3 March 1808

Eliza Flower at Harlow to Benjamin Flower at the Creaks, 69 Cornhill, London, Tuesday, 3 March 1808.

Harlow March 3 1808

My dear Benjamin

Mr John Barnard has just called and quite thrown me into the fidgets, by informg me that your magazine was not come down with his other publications, and that the person who serves him wrote him a line to say he had called for your P M R and was told it was not ready. After my first agitation was over I began to reason on the matter and I should hope that he, by calling too early, was on that account disappointed of it & tho it might not have been ready for him that it was in time for the Booksellersparcels—and if Mr [Maurice] Jones had not received the sheets in time that he would have written immediately—again I have feared lest in the hurry of moving the neglect might have originated with him, & in that case he might not have liked to write to you on the subject. However as you are on the spot, you will endeavour to ascertain how the matter stands. If they were not in time for country circulation, it is of the utmost consequence that they should be forwarded by you, & the Carriage of the parcels paid, especially to those places where Book parcels are only sent once a month. If I were you in case the magazine was not duly forwarded I would call on Crosby & Symonds as most of them go thro their hands, & see what was best to be done. I long for your letter to morrow both for information respecting yourself, & how you proceeded in your journey last night, & also respecting the magazine on which amount I cannot help feeling uneasy.

Yesterday I was thrown into considerable alarm by a cry of fire, & particularly so when we found it was at Mrs Goodwyns [in] Matching. After the first fright was over I found myself quite collected, & in five minutes arranged in my own mind how to act but I am happy to inform you that it was soon extinguished.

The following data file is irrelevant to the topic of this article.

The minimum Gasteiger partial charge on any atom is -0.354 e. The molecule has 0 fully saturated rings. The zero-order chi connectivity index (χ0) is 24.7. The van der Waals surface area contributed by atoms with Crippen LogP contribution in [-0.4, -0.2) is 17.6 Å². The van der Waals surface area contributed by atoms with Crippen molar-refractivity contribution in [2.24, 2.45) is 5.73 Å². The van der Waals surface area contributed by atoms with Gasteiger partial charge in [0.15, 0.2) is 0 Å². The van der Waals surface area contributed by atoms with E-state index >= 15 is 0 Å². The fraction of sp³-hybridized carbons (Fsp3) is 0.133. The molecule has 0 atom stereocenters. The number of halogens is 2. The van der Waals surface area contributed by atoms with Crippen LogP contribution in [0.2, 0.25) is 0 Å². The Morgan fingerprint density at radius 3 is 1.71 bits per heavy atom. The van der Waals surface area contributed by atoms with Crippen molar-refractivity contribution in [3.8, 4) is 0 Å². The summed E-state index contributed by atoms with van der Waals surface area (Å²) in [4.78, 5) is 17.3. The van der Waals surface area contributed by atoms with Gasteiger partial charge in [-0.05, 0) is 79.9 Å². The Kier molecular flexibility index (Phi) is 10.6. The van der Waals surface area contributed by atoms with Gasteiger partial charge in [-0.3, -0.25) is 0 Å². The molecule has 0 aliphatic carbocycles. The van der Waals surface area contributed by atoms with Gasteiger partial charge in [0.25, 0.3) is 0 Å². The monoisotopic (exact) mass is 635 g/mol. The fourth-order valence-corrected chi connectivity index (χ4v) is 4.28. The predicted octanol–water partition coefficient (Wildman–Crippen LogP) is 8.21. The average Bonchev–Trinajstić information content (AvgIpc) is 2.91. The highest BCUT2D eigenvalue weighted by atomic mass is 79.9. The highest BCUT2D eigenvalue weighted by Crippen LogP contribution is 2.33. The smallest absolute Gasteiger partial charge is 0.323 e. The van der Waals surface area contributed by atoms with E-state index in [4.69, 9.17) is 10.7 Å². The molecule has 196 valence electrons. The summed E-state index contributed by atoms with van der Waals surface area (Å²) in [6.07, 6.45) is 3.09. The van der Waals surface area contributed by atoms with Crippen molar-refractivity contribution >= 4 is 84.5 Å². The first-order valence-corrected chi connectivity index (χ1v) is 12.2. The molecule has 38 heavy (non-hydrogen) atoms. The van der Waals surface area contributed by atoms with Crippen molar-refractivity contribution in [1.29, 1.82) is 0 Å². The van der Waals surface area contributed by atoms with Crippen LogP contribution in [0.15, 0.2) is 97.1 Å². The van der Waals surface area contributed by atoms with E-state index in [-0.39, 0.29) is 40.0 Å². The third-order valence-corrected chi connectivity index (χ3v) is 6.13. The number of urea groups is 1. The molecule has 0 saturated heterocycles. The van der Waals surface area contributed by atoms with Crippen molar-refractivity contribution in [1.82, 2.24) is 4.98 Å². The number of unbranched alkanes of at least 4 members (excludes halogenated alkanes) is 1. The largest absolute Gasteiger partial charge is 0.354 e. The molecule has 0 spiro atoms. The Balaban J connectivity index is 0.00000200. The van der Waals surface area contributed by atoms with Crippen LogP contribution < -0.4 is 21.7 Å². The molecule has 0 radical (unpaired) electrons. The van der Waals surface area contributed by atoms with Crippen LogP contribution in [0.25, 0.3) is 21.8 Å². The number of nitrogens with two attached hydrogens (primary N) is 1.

The circumstance afforded Eliza quite a new subject for reasoning & speculation, it was new to her, & she could not think what was meant by a House being on fire, and an engine she thought had been a black man, but she did not cease to question me untill she made herself thoroughly acquainted with the subject, & she says she should not be at all frightened, should our house be on fire, if I were to take her out of bed & put her out of the window, only she would rather I should let her down in the Blanket than in the sheet, because it would be warmer.

Poor Sara says “I so frightened Mamma I dont know what to do with myself” & they both anticipate the pleasure they shall have in telling you of this most extraordinary affair. They are calculating to a very great extent in the supposed contents of the Bag, & have both been bargaining on not going to bed till you return. Sarah is now going to Bed very reluctantly on the supposition that you are coming home to night. You will not fail my dear love to let us see you quite early, you must be home before it is dark or you know I shall be uneasy & we will have tea on [the] table, a bright fire & welcome you home with a kiss a piece.

Joseph has had some copy of Towgood but I have not yet had a proof. Mr Jennings of Stortford brought a Tax Bill to print this evening.

You will remember me kindly to all friends & believe me your affectionate

E Flower

You will not forget to buy me something to [get] out grease spots. Eliza has been very good and written her copy very well & very willingly. Sarah has had a freak or two but she has more than once enjoined me to tell you how good she has been—that green bag of yours must possess most singular virtues.

Note: For the complete annotated text, see Timothy Whelan, ed., Politics, Religion, and Romance: The Letters of Benjamin Flower and Eliza Gould Flower, 1794-1808 (Aberystwyth: National Library of Wales, 2008), pp. 332-33.